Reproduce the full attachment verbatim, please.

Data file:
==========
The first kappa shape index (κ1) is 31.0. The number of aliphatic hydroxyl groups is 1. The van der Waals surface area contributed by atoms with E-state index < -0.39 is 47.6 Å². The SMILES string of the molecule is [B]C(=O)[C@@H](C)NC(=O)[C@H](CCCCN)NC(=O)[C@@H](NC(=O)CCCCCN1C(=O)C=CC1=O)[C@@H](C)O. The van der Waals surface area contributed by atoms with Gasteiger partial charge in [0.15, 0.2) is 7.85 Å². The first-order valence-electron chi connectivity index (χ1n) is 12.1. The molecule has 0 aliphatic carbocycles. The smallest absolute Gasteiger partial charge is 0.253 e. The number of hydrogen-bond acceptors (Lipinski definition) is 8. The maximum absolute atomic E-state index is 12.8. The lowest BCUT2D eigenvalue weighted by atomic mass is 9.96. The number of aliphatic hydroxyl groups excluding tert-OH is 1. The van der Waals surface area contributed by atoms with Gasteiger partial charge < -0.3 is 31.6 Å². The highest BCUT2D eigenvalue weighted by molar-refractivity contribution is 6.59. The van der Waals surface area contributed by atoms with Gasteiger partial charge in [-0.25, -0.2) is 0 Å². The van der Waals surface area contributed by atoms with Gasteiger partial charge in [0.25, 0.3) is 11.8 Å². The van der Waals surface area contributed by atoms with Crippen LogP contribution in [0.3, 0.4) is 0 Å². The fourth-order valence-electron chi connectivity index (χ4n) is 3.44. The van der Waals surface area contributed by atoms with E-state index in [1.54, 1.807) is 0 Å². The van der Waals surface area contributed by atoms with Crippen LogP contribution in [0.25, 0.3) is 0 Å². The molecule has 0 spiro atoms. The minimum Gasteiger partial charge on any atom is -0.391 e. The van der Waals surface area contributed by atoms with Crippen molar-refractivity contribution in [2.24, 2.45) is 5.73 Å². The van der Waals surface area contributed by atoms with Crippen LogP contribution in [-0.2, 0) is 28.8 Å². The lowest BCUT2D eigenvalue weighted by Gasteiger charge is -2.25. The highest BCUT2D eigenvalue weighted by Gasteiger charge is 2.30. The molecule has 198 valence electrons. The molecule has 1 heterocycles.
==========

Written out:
The first kappa shape index (κ1) is 31.0. The number of aliphatic hydroxyl groups is 1. The van der Waals surface area contributed by atoms with E-state index < -0.39 is 47.6 Å². The SMILES string of the molecule is [B]C(=O)[C@@H](C)NC(=O)[C@H](CCCCN)NC(=O)[C@@H](NC(=O)CCCCCN1C(=O)C=CC1=O)[C@@H](C)O. The van der Waals surface area contributed by atoms with Gasteiger partial charge in [0.15, 0.2) is 7.85 Å². The first-order valence-electron chi connectivity index (χ1n) is 12.1. The molecule has 0 aliphatic carbocycles. The smallest absolute Gasteiger partial charge is 0.253 e. The number of hydrogen-bond acceptors (Lipinski definition) is 8. The maximum absolute atomic E-state index is 12.8. The lowest BCUT2D eigenvalue weighted by atomic mass is 9.96. The number of aliphatic hydroxyl groups excluding tert-OH is 1. The van der Waals surface area contributed by atoms with Gasteiger partial charge < -0.3 is 31.6 Å². The highest BCUT2D eigenvalue weighted by molar-refractivity contribution is 6.59. The van der Waals surface area contributed by atoms with Gasteiger partial charge in [-0.25, -0.2) is 0 Å². The van der Waals surface area contributed by atoms with Gasteiger partial charge in [0.25, 0.3) is 11.8 Å². The van der Waals surface area contributed by atoms with Crippen LogP contribution in [0.3, 0.4) is 0 Å². The fourth-order valence-electron chi connectivity index (χ4n) is 3.44. The van der Waals surface area contributed by atoms with E-state index in [1.54, 1.807) is 0 Å². The van der Waals surface area contributed by atoms with Crippen LogP contribution in [0.25, 0.3) is 0 Å². The molecule has 0 spiro atoms. The minimum Gasteiger partial charge on any atom is -0.391 e. The van der Waals surface area contributed by atoms with Crippen molar-refractivity contribution in [2.24, 2.45) is 5.73 Å². The van der Waals surface area contributed by atoms with Crippen LogP contribution in [-0.2, 0) is 28.8 Å². The lowest BCUT2D eigenvalue weighted by Gasteiger charge is -2.25. The highest BCUT2D eigenvalue weighted by Gasteiger charge is 2.30. The molecule has 198 valence electrons. The molecule has 1 heterocycles.